A quiet few days: Cumbria, Anglesey and a fracking fund

Editorial

A reasonably quiet couple of days with a few libraries threatened in Cumbria and more detail on what is likely to happen in Anglesey. There’s a somewhat hard to believe report that fracking will result in £1 billion of community grants for groups, but it specifically mentions libraries so here’s hoping. There’s also a couple of things about health and wellbeing from the LGA and Task Force.

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National news

  • All to play for: games, libraries and sharing skills – British Library. “The Living Knowledge Network (LKN) regularly organises skills sharing days for members of partners in the network, and recently hosted a fun packed skills sharing day on the topic of games and playfulness in libraries, which took place on 9 November 2017 at Leeds Central Library
  • The Big Issue Big Book Giveaway – Nominate a group, we’ll send them books – Big Issue. “We believe in the power of words. With literacy levels struggling across the UK and library closures hitting hard, we want to give you a hand to get books to those who need them” … “Unfortunately though, libraries are under threat. Last year, £25m less was spent on libraries in Britain, a 2.6 per cent fall from the £919m the year before, a reflection of cuts by local authorities looking to free up cash for frontline services. The knock-on effects are disastrous – for reading groups, for those who can’t afford to buy new books, for those who need to use library computers to get online when they don’t have access at home, for the marginalised for whom libraries are a welcome sanctuary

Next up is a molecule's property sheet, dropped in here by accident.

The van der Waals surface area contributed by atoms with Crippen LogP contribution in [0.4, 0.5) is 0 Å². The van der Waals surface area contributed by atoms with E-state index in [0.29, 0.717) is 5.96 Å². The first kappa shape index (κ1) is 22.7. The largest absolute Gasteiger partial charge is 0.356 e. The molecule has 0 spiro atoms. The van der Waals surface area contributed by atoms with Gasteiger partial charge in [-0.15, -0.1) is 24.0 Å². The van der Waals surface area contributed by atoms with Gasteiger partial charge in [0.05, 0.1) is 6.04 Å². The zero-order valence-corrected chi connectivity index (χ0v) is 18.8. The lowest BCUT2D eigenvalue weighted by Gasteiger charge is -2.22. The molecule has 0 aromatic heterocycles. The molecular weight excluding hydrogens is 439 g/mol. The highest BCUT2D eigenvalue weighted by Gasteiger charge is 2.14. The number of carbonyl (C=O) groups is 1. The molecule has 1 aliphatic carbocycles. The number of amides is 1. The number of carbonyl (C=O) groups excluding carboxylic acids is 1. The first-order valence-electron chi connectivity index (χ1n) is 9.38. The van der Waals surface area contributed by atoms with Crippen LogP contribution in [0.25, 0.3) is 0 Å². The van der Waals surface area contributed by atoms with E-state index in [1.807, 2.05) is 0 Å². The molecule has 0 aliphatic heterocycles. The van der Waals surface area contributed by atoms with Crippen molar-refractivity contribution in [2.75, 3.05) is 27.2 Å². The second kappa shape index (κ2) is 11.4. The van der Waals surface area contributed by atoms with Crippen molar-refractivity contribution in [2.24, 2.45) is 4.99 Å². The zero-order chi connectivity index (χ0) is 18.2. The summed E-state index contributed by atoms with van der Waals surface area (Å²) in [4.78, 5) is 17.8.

• Communities to share £1bn shale gas funding – LocalGov. “A £1b fund has been announced for communities near fracking sites to pay for extra facilities including parks, sports centres and libraries. Treasury exchequer secretary Andrew Jones said people living in the North and Midlands where there are significant shale gas reserves will benefit first.”
  • Helping people look after themselves – Local Government Association. “Local libraries also offer a Reading Well Mood-Boosting Books option, which includes uplifting novels, non-fiction and poetry. There is a dedicated recommended reading list for dementia too”
  • Library Family Adventure – Christmas Special – Society of Chief Librarians. A simple quiz game aimed at encouraging library use.
  • Patient and public information – how can libraries help? – Libraries Taskforce. “Librarians and libraries are absolutely the right people to support the creation, provision and signposting of patient information and there are a number of reasons why. We are experts in finding, appraising, and packaging information based on our users’ needs” … “One easy way for us all to collaborate in a really effective way is through Health Information Week. The next one is due to take place from 2-8 July 2018. This is an annual, multi-sector, national campaign to promote good health information to patients, the public and health professionals”
  • The Radical Librarians Collective, Lostock, and Nigel Sussman – Times. “The Radical Librarians Collective has asked us to clarify that it is not leading the debate on recataloguing and reclassification in university libraries as reported in our story “Universities may censor student reading” (News, October 29). We are happy to do so.”
  • Techniques to inspire, develop and implement change in your library – CILIP. Monday 11th December, London. “Keen to help your staff, library users and the wider community embrace change and challenge themselves to a brighter future? Curious about the possibility of embracing mess and play as part of your organisation’s information experience? Take a visit to Library Island and discover through hands-on activities and interactive challenges how information and health professionals from Michigan USA to Christchurch New Zealand have been pushing the boundaries of information science to drive change and develop new relationships both in and out of their organisations. Hear about the latest developments in international libraryland, including reports from the team behind the new vision for public libraries in Queensland, Australia.”

An online bookclub from Axiell
International news